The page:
---edited until here JZ---Interedition now has to make some choices, since our funding for meetings and bootcamps is limited. We can focus on making the current CollateX available in a good user interface, or start working on some other tools that are useful for textual scholars. Earlier meetings pointed to images and image annotation, recently transcription has also been mentioned. In a transcription tool, we could focus on creating webservices that would interlink (parts of) e.g. Pinakes and Talia, and others. We would all want data from one tool to be movable to another tool. This model would open up open access data, from the point of view of interoperability. Reaching out to further open access of data could be one of our aims in our dissemination. We also have to think of ways to get more funding.

What is a very interesting opportunity is the interest that especially DARIAH is now showing towards Interedition. DARIAH and CLARIN are two big projects, which really need the kind of content and ideas Interedition has developed. So a link with them is wise. Our dissemination in 2011 needs to also focus on these two big projects.

It would also be wise to organize a meeting of different COST Actions, disseminating amongst the Actions. This could also be important for the standing Committee for thge Humanities and social Sciences. Andrea Bozzi can help with this.

In our dissemination we should point out that we devised a model of collaboration, on a social as well as a technical level, and that we have developed tools. This we need to sommunicate to everybosy but especially for DARIAH and CLARIN, and perhaps also Europeana. This may lead us to new funding possibilities.

Anissava remarks that the Balkan states are missing from DARIAH and in a way also from CLARIN. So Interediion here has a strong position. The tools developed will also be tested in the Balkan countries, and Anissava can organize a workshop in Sofia some time in 2012.

Daniel advises us to anticipate the take-of of the e-book. Interedtion should also keep that in mind in planning and dissemination.

Sakari adds that we should provide the world with a description of the tools we have, but also of the ones we could develop, to tease interested partners.

End February: Interedition bootcamp in Trier 23-25 March: THATcamp in Florence (a.o. about Zotero); cf. http://www.thatcampflorence.org/. The local organizer is Serge Noiret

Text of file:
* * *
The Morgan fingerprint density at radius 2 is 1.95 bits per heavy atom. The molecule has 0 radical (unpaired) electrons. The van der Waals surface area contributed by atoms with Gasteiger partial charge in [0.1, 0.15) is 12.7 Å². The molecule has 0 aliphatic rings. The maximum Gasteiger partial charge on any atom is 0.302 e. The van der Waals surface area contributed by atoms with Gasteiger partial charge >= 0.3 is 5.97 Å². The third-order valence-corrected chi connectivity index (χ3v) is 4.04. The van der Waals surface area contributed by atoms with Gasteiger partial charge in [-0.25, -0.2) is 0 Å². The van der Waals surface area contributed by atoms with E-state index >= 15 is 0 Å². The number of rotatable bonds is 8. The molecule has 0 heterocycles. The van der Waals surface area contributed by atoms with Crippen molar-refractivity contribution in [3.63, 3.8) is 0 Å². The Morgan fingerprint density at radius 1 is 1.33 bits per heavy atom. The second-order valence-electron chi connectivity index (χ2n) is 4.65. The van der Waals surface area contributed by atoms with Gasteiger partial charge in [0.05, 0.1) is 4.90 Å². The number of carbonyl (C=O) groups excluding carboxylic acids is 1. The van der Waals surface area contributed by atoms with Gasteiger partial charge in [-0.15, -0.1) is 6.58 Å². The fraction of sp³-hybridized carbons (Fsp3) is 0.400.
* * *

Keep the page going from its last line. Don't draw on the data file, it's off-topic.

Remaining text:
ElPub: 22-24 June 2011, Istanbul. This is very interesting conference on Electronic Publishing, with a focus on Cultural Heritage, Libraries, Archives and Museum digital projets (http://www.elpub.net/). CFP deadline is January 10, 2011.

September 26–28, 2011. Berlin, Germany: ECDL. The European Conference on Digital Libraries (http://www.tpdl2011.org/).

24-27 May 2011 - Prague, Czech republic: ELAG. European Library Automation Group (http://www.techlib.cz/en/1176-elag-2011/) This is mostly a conference for IT in Libraries, more than the ECDL but it could be a good showcase for Interedition; this needs to be checked.

First week of May 2011: next Working Group meeting Workshop such as in Jerusalem again e.g. in Sofia (Anissava could organize a workshop at the beginning od 2012 (not in 2011) 22-27 August 2011, Sofia: a session about Interedition linkied to the Byzantine conference organized by Anissava June 2012: Panel proposal was submitted for DH2011, good dissemination chance June: another bootcamp? ECDL and ELAG Conferences: Federico will send information to Joris. Any other ideas of suitable dissemination opportunities? Daniel suggests meetings of other COST actions. Joris thinks Interedition could indeed organize such a meeting, for dissemination between COST Actions. Could take place in Brussels. Daniel suggests the COST Office should arrange this.

Joris reports that due to the new system COST in using for its organization, our Action will probably a bit delayed - ending not in April 2012 but e.g. in September or October. This may be useful for our dissemination plans. Brussels has August as its holiday month. July would be the most favorable for a concluding meeting.

There are plans for a conference for dissemination to textual scholars. Barbara is willing to organize this. It could be linked to the next ESTS which will take place in Germany in January 2012. Barbara asks if the conference could be hosted at Huygens Instituut in The Hague. December 2011 is another possibility.

Next MC meeting: November 2011?

Preparing the Roadmap: cf. London minutes. Small change of plans: the first small draft to be presented by Andrea Bozzi on February 17 in Brussels can function as the first step towards an overview of the Roadmap. This will then have to be discussed in the May 2011 working group.

Joris will draft a first version of the roadmap the week after the ESTS and send it around for comments. Tomorrow Joris will gather items to mention from all who are available at the morning session. Andrea will then get it in two weeks time.

Karina reports on the work that Kathryn Piquette is now doing for Interedition dissemination. This seems to go very well. She will also think about how to make the front page a bit more inviting, luring visitors to the wiki where the actual information can be found. Links to interviews, or moving images, e.g. pictures of Interedition persons or things. Karina will ask Kathryn to think on this a bit further. Screencasts?